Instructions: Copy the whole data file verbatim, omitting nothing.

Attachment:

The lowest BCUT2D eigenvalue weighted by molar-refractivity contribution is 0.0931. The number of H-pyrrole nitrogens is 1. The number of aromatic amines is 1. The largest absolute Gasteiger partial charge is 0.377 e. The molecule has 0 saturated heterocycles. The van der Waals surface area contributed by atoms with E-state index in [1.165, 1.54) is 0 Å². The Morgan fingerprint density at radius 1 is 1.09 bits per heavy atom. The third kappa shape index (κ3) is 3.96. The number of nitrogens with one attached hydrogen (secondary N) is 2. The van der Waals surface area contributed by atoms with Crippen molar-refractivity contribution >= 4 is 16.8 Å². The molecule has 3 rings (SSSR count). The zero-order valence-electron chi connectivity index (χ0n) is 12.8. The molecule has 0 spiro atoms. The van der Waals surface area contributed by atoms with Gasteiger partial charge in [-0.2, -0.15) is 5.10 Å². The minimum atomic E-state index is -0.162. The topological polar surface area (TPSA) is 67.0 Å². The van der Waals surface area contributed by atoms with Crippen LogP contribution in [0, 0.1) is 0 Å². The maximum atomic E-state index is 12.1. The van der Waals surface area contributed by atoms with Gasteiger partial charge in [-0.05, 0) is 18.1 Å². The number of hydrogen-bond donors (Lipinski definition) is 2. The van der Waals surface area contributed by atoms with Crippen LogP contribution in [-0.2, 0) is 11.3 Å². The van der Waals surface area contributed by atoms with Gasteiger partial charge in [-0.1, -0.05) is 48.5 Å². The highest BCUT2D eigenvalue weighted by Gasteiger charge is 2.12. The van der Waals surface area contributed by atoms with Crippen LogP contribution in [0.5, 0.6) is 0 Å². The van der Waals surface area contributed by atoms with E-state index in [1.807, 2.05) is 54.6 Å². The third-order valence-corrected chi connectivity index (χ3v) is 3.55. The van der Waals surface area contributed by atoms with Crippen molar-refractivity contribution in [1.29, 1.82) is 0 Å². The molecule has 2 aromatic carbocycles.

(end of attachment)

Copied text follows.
The lowest BCUT2D eigenvalue weighted by molar-refractivity contribution is 0.0931. The number of H-pyrrole nitrogens is 1. The number of aromatic amines is 1. The largest absolute Gasteiger partial charge is 0.377 e. The molecule has 0 saturated heterocycles. The van der Waals surface area contributed by atoms with E-state index in [1.165, 1.54) is 0 Å². The Morgan fingerprint density at radius 1 is 1.09 bits per heavy atom. The third kappa shape index (κ3) is 3.96. The number of nitrogens with one attached hydrogen (secondary N) is 2. The van der Waals surface area contributed by atoms with Crippen molar-refractivity contribution >= 4 is 16.8 Å². The molecule has 3 rings (SSSR count). The zero-order valence-electron chi connectivity index (χ0n) is 12.8. The molecule has 0 spiro atoms. The van der Waals surface area contributed by atoms with Gasteiger partial charge in [-0.2, -0.15) is 5.10 Å². The minimum atomic E-state index is -0.162. The topological polar surface area (TPSA) is 67.0 Å². The van der Waals surface area contributed by atoms with Crippen LogP contribution in [0, 0.1) is 0 Å². The maximum atomic E-state index is 12.1. The van der Waals surface area contributed by atoms with Gasteiger partial charge in [-0.05, 0) is 18.1 Å². The number of hydrogen-bond donors (Lipinski definition) is 2. The van der Waals surface area contributed by atoms with Crippen LogP contribution in [-0.2, 0) is 11.3 Å². The van der Waals surface area contributed by atoms with Gasteiger partial charge in [-0.1, -0.05) is 48.5 Å². The highest BCUT2D eigenvalue weighted by Gasteiger charge is 2.12. The van der Waals surface area contributed by atoms with Crippen LogP contribution in [0.5, 0.6) is 0 Å². The van der Waals surface area contributed by atoms with E-state index in [1.807, 2.05) is 54.6 Å². The third-order valence-corrected chi connectivity index (χ3v) is 3.55. The van der Waals surface area contributed by atoms with Crippen molar-refractivity contribution in [1.29, 1.82) is 0 Å². The molecule has 2 aromatic carbocycles.